Quantification of L. salivarius and L. reuteri DNA was carried using the procedures described by Harrow et al. (40) and Haarman and Knol (41), respectively. The DNA concentration of all samples was adjusted to 5 ng/μL. A commercial real-time PCR thermocycler (CFX96™, Biorad Laboratories, Hercules, CA, USA) was used for all experiments. Standard curves using 1:10 DNA dilutions (ranging from 2 ng to 0.2 pg) from L. salivarius CECT5713 and L. reuteri MP07 (our own collection) were used to calculate the concentrations of the unknown bacterial genomic targets. Threshold cycle (Ct) values between 15.29 and 20.07 were obtained for this range of bacterial DNA (R2 ≥ 0.992). The Ct values measured for DNA extracted from a non-target species (Lactiplantibacillus plantarum MP02; our own collection) was ≥39.27 ± 0.64. This control strain was selected because it is closely related, from a taxonomical point of view, to L. salivarius and L. reuteri (42). All samples and standards were run in triplicate.
The V3-V4 hypervariable region of the 16S rDNA was amplified by PCR using the universal primers S-D-Bact-0341-b-S-17 (CCTACGGGNGGCWGCAG) and S-D-Bact-129 0785-a-A-21 (GACTACHVGGGTATCTAATCC) (43) and sequenced in the MiSeq system of Illumina at the facilities of Parque Científico de Madrid (Tres Cantos, Spain). Barcodes appended to 3' and 5' terminal ends of the PCR amplicons allowed separation of forward and reverse sequences in a second PCR-reaction. DNA concentration of the PCR products was quantified in a 2100 Bioanalyzer system (Agilent, Santa Clara, CA, USA). After pooling the PCR products at about equal molar ratios, DNA amplicons were purified by using a QIAEX II Gel Extraction Kit (Qiagen) from the excised band having the correct size after running on an agarose gel. DNA concentration was then quantified with PicoGreen (BMG Labtech, Jena, Germany). The pooled, purified and barcoded DNA amplicons were sequenced using the Illumina MiSeq pair-end protocol (Illumina Inc., San Diego, CA, USA) following the manufacturer's protocols.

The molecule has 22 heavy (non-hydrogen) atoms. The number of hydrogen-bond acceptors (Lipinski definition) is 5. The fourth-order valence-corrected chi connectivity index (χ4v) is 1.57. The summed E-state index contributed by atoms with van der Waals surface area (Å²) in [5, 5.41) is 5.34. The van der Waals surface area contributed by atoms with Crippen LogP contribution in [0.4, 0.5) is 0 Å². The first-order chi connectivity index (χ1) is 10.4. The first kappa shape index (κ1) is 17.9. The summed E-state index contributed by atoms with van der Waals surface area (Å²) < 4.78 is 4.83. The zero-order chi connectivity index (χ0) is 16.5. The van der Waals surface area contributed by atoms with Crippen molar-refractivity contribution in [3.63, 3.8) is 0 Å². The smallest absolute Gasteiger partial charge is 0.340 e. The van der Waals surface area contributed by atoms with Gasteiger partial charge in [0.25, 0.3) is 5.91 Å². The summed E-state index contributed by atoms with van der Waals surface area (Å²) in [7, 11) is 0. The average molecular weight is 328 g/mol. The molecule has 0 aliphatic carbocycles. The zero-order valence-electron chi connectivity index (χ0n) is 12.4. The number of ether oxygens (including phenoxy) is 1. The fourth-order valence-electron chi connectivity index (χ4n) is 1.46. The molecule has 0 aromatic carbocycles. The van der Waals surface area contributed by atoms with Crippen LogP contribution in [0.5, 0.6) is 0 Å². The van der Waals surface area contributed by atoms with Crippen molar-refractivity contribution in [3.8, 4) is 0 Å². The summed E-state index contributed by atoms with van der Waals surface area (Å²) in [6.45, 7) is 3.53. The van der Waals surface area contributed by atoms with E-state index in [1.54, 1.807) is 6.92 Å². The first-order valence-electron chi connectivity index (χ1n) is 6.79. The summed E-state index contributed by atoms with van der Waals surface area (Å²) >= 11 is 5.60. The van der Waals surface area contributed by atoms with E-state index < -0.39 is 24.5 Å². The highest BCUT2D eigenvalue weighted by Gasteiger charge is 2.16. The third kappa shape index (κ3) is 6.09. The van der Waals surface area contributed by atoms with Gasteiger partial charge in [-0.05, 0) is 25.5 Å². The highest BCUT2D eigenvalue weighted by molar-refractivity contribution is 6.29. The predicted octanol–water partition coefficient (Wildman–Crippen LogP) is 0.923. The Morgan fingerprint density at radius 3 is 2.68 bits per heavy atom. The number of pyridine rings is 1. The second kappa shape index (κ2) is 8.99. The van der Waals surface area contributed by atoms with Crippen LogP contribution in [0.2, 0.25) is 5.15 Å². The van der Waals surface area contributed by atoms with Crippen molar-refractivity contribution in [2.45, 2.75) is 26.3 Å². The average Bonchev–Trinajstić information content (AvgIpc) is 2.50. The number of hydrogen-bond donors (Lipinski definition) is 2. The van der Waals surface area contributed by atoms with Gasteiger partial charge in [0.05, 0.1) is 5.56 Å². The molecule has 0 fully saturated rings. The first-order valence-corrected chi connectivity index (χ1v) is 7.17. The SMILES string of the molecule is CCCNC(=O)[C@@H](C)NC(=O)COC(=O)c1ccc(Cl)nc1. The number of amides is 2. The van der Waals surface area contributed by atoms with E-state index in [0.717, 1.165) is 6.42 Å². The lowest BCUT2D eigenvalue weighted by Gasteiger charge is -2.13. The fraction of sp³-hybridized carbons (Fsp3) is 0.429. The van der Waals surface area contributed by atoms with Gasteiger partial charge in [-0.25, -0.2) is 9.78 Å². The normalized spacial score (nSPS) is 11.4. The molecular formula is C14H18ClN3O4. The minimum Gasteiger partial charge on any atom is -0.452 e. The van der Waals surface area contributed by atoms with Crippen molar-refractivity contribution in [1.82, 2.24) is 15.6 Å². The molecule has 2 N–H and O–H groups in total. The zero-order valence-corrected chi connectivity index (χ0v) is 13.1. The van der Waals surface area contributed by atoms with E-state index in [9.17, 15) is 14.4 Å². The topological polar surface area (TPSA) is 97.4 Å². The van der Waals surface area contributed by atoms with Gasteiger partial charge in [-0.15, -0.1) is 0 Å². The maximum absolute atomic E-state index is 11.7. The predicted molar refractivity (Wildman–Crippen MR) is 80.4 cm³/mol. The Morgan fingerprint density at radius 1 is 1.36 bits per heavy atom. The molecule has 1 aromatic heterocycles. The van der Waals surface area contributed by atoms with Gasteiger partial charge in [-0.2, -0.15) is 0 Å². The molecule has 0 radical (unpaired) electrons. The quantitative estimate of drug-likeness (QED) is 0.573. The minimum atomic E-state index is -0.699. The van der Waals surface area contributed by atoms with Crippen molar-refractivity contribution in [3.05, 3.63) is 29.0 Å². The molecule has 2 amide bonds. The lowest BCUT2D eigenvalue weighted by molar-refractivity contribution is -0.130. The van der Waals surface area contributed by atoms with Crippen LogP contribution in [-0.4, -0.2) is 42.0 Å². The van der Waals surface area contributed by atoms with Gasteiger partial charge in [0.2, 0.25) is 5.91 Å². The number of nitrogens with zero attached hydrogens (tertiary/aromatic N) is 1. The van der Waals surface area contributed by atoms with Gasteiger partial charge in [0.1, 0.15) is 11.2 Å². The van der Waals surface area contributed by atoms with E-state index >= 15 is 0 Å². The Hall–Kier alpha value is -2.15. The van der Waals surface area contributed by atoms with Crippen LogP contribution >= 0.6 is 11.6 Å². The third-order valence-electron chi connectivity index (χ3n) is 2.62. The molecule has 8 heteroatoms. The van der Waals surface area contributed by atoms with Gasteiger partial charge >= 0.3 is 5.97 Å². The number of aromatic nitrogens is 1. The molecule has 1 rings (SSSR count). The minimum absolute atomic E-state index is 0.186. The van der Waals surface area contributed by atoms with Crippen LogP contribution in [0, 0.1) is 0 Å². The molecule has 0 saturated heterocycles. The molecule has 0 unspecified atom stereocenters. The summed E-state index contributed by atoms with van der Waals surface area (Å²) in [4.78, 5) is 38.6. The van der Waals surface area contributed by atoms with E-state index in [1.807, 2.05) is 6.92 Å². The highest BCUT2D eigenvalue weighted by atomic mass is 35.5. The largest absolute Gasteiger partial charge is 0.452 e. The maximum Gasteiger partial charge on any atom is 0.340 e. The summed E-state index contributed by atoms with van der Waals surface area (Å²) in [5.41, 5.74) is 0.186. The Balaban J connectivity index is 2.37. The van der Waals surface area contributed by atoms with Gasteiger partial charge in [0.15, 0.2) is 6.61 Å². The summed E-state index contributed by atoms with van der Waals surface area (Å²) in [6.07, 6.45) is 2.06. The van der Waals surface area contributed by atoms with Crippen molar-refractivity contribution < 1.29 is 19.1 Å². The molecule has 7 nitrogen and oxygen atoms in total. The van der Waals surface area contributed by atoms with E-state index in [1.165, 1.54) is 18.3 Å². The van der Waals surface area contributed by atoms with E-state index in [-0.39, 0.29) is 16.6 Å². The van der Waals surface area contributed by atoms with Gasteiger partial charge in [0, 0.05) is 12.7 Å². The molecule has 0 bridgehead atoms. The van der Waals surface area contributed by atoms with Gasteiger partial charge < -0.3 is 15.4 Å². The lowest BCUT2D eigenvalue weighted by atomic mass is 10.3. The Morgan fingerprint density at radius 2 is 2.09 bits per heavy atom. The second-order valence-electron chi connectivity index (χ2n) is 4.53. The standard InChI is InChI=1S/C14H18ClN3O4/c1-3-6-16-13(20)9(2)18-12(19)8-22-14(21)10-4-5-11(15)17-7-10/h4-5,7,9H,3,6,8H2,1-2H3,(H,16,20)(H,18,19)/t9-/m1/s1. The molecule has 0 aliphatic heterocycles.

Raw sequence data were demultiplexed and quality filtered using Illumina MiSeq Reporter analysis software. Microbiome bioinformatics was done with QIIME 2 2019.1 (44). Denoising was performed with DADA2 (45). The forward reads were truncated at position 285 by trimming the last 15 nucleotides while the reverse ones were truncated at the 259 nucleotides by trimming the last 10 nucleotides. Taxonomy was assigned to amplicon sequence variants (ASVs) using the q2-feature-classifier (46) and the naïve Bayes classifier classify-sklearn against the SILVA database version 138 (47). Posterior bioinformatic analysis was conducted using the R version 3.5.1 (R Core Team, 2013; https://www.R-project.org). The decontam package was used in order to identify, visualize and remove contaminating DNA with the concentration of extracted DNA. The 5 most-abundant phyla and the 19 most abundant genera from all the milk samples were selected for comparison between groups of samples.
The sample size required to detect a difference of 1 log10 CFU/g in the mean value of fecal lactobacilli counts between samples taken before (T1) and after (T2) the probiotic treatment in the pig farm and of 2 log10 CFU/g in the mean value of fecal lactobacilli counts between samples taken after the probiotic treatment in the pig farm (T2) and samples from the control farm (C; an intensive pig farm in which routine metaphylactic treatment was routinely used) was calculated using G*Power 3.1.5 (48). Preliminary data indicated a great variation in the fecal lactobacilli counts in pig fecal samples (1.25 log10 CFU/g) which, given the magnitude of the difference to detect, rendered an effect size of 0.63. The study would require 30 samples, equally distributed into two groups (T1 and T2), using a one-way ANOVA test at 5% level of significance and a statistical power of 95%.